General Atomics, the arms company responsible for the Predator Drones currently uses by the CIA and USAF, has another trick up its sleeve. The High Energy Liquid Laser Defense System–HELLADS for short–would arm those unmanned killing machines with appropriately futuristic weaponry: high-powered lasers. Predator drones, with their battery of two Hellfire missiles, must return to base to re-up on ammo as soon as they deploy their weapons. HELLADS-enabled drones, on the other hand, would have an “unlimited magazine,” according to a source close to the program.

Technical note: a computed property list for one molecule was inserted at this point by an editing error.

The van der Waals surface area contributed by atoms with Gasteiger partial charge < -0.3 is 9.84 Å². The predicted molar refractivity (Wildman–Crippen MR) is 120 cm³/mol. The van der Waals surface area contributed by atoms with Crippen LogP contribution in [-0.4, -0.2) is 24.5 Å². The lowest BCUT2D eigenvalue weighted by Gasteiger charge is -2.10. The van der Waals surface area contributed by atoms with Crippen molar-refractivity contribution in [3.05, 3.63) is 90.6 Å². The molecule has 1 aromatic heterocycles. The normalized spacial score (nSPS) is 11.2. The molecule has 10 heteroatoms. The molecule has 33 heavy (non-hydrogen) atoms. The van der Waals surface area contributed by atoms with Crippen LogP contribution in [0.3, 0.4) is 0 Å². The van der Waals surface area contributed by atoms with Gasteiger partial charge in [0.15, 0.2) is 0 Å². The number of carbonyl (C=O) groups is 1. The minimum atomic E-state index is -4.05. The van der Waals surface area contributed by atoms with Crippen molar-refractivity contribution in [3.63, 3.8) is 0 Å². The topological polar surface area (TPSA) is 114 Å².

The technology, which could be ready in as little as five years, would render unmanned vehicles capable of performing longer missions than ever before, returning to base only to refuel–especially when combined with something like what’s used on Northrop Grumman’s entirely computer-controlled X-47B drone.
Time points out the ups and downs of using laser-based weaponry:
But lasers – even tiny ones – have bad, as well as good, points. Downside: they’re a line-of-sight weapon, so they’re not like fire-and-forget missiles that home in on the heat or radar return generated by a target. And they don’t work so well through haze, dust or the fog of war. Upside: they travel at the speed of light, so jinking to avoid being hit (assuming the target is an aircraft) really isn’t an option.
That’s sufficiently terrifying. Check out General Atomics’ very dramatic HELLADS demonstration video above.